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Commissioner Galvin's ACES Letter to Gov. Parnell


January 14, 2010

Honorable Governor Parnell,

Recently you requested a review of Alaska's oil and gas production tax, and recommendations for how the production tax could be improved. Enclosed for your review is analysis of Alaska's oil and gas production tax (otherwise referred to as "ACES"), which was compiled at my request by the Department of Revenue's technical staff. The ACES Status Report evaluates whether ACES is meeting its intended goals of providing a fair share of revenue to the state while encouraging investment in new oil and gas exploration and development activities.

Based on the report, I am recommending a collection of potential amendments to ACES and its associated Exploration Incentive Credit (EIC) program. The amendments are primarily intended to accomplish two things: 1. Further incentivize drilling and other production enhancing activities; and 2. Address a number of provisions of ACES that may keep explorers from enjoying the full intended value of the capital credit program.

The status report shows that ACES successfully allowed the state to share in the benefits of high oil prices while accommodating fluctuations in production costs and oil prices.

ACES adjusted when oil prices tumbled and kept oil operations in Alaska highly profitable relative to other oil provinces. With respect to the impact that the new production tax has had on investment activity, the report is positive, but ultimately inconclusive. While the overall level of taxation increased with ACES, it distributed the impact of that tax burden in a way designed to incentivize investment in new exploration and development.

Since ACES passed the legislature, overall spending on oil and gas activities on the North Slope has increased. However, given only two and a half years of experience, during which time oil prices climbed to $140 per barrel then plunged to under $30 per barrel, it would be premature to attribute the increased level of oil company investment to the success of ACES.

Oil taxes are clearly an important factor in industry investment decisions. However, it is misleading to isolate their influence from other key factors, such as world oil prices, geologic potential, access to land, resources and markets, costs of infrastructure and support services, and the legal and regulatory framework. As noted in the report, the true merit of Alaska's current fiscal system can only be determined when it is evaluated in conjunction with these other variables. The scope of the status report, and the limited timeframe since ACES passed, do not allow for such a comprehensive analysis and definitive conclusions.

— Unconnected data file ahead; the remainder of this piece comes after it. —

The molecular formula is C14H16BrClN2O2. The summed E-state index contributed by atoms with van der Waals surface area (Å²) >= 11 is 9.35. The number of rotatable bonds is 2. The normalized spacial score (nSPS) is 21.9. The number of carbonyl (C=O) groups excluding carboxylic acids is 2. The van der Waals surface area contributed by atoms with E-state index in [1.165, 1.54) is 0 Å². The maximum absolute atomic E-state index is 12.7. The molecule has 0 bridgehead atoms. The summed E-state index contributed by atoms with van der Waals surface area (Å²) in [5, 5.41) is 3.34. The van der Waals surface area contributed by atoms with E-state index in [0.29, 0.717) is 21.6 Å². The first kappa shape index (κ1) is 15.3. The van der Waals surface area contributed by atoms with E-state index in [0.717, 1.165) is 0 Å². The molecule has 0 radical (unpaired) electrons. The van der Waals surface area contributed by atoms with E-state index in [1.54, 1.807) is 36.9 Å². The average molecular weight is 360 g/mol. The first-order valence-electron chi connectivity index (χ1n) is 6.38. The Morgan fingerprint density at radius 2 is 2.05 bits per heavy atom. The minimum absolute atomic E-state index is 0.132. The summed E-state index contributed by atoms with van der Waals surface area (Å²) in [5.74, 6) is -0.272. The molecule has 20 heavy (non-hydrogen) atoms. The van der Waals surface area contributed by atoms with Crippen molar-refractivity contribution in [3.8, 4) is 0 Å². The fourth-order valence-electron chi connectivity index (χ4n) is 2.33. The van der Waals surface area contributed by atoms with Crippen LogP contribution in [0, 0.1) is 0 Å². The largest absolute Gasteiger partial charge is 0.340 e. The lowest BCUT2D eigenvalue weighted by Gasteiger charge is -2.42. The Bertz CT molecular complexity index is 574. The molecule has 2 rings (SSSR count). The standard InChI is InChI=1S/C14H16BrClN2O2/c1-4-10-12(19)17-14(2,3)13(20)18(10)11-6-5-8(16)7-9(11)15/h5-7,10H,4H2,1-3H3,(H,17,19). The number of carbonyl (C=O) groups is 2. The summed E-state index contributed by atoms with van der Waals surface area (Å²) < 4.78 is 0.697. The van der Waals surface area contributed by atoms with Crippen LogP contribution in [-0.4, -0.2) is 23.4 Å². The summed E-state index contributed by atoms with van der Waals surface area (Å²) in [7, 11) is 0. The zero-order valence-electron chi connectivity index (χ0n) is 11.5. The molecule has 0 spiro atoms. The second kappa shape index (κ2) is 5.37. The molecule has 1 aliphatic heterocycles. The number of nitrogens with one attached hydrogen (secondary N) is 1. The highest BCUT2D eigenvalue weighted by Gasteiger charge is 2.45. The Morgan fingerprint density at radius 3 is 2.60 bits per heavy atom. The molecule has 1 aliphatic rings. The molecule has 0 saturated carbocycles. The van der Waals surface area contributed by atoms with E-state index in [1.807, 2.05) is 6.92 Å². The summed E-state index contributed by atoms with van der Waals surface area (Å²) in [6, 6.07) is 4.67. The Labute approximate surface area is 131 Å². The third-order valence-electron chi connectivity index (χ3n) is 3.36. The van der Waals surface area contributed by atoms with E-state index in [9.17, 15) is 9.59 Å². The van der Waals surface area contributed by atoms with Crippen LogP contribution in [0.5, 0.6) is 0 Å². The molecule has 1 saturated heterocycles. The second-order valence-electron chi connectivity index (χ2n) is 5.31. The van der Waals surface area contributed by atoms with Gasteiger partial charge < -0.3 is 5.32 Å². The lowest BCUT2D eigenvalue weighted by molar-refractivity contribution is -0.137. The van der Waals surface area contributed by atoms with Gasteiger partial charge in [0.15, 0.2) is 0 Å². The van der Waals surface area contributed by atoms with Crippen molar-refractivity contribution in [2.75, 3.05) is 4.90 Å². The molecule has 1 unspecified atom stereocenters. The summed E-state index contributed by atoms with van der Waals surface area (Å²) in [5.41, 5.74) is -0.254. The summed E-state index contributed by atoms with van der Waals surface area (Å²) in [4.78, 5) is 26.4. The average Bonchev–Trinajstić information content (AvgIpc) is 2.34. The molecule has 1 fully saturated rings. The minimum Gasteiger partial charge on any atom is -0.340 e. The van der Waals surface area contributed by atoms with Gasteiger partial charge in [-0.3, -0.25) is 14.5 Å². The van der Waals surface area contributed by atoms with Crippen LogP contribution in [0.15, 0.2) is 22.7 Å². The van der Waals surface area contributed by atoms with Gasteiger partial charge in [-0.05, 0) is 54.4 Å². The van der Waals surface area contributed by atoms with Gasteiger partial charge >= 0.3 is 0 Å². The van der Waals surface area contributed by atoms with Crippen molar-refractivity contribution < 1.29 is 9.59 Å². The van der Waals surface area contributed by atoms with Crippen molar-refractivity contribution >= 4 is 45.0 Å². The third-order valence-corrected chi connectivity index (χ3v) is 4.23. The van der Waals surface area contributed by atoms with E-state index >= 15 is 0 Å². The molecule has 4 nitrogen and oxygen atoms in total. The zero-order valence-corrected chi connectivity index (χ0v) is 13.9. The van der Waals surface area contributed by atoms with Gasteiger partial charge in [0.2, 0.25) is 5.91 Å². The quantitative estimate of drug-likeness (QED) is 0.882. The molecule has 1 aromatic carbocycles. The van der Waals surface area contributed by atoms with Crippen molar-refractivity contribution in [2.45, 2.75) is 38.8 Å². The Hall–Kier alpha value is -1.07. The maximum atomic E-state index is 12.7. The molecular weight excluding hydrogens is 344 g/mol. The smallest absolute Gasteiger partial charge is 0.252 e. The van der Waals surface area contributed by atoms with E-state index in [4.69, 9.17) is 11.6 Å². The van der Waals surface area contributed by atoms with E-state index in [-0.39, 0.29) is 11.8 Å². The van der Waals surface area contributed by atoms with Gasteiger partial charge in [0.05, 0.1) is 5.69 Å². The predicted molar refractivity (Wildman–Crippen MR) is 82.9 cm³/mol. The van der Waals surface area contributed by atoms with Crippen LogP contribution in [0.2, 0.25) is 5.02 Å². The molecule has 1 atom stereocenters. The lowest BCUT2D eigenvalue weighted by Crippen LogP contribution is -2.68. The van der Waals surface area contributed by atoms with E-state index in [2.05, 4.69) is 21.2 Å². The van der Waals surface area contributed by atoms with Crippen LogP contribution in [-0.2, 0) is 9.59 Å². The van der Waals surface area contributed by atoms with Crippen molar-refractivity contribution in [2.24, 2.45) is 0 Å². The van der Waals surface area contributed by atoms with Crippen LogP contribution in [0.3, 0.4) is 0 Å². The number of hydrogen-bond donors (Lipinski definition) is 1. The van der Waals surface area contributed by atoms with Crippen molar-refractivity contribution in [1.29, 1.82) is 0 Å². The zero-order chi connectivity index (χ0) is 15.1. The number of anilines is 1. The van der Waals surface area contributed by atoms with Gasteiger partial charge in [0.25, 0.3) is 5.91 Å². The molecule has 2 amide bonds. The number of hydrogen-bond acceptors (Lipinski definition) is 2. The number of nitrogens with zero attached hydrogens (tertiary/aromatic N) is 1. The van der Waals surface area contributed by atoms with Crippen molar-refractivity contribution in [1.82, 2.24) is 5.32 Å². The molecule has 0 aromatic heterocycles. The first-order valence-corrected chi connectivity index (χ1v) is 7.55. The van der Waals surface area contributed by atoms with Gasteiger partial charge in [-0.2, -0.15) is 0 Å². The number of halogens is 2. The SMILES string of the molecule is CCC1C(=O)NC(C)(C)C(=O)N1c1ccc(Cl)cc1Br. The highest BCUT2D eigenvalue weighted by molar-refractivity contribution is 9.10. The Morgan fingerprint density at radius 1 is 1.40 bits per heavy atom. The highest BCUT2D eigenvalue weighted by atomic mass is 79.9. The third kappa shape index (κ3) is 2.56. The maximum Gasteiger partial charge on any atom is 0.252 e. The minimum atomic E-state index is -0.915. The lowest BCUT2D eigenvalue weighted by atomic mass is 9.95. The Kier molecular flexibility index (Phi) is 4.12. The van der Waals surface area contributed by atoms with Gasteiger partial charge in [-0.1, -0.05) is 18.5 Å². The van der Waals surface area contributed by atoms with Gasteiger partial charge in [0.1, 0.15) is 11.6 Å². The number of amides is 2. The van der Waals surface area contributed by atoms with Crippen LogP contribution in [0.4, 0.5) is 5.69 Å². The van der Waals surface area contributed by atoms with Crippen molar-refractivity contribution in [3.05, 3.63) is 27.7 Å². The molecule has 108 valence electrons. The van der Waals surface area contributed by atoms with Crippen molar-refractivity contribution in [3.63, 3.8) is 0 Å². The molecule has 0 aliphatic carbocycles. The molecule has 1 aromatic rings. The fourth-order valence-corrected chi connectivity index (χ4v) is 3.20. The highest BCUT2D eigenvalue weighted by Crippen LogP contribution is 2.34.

In addition to documenting several promising trends in industry spending activity, the report notes a number of discrete policy issues associated with the production tax where improvement can be made. These warrant your consideration as potential amendments to the ACES framework.

1. Increase Credits for All Well Related Activity to 30%: The Capital Credit and Exploration Incentive Credit (EIC) programs have been identified as influential in spurring exploration activities. However, the EIC program's 30% credits are only available to wells located more than 3 miles from all existing wells. The state has a significant interest in also incentivizing infill drilling and other well work that will increase oil production, particularly for heavy oil. I therefore recommend expanding the EIC program so that all expenditures related to drilling and well work that add new production or increase the efficiency of existing production will qualify for the 30% EIC credit under AS 43.55.025 regardless of a well's location relative to existing wells.

2. Increase Access to Capital Credits for New Explorers: Small producers are currently required to invest in new activities during subsequent years in order to obtain direct payment from the state for previously earned tax credits. This is not an issue for existing producers because they simply deduct credits from their current tax bill and do not need to seek direct payment from the state. Deleting this provision would make the tax credits more accessible to smaller explorers, level the playing field between new and existing operators, and eliminate an unfair double standard.

3. Accelerate Capital Credit Usage: Companies currently can only use half of their capital credits in the year they are earned, and the other half the following year. This is true whether the credits are applied against a tax liability or purchased by the state. Taxpayers would see increased value in the credits if they could apply the entire credit in the first year. In addition, this would ease the cost of administering these credits.

4. Waive Interest on Late Tax Payments Due to Drafting of Regulations: The ACES regulations, including those defining 'allowable lease expenditures' are being finalized this month. Under the statutes, these regulations are to be applied retroactively to various dates in 2007. To the extent additional taxes are due as a result of the application of the new regulations, such payments would be subject to interest and possibly penalties. While the department can waive penalties, it cannot waive interest charges. A statutory change is required in order to permit the waiver of interest.

I am confident you will find the ACES Status Report informative and interesting. Please consider my recommendations to improve the effectiveness and fair administration of ACES and the EIC program. I look forward to continuing to work with you to encourage additional oil and gas development while preserving Alaska's equitable share of oil and gas profits.

Patrick S. Galvin

To View the Report go to http://www.revenue.state.ak.us/
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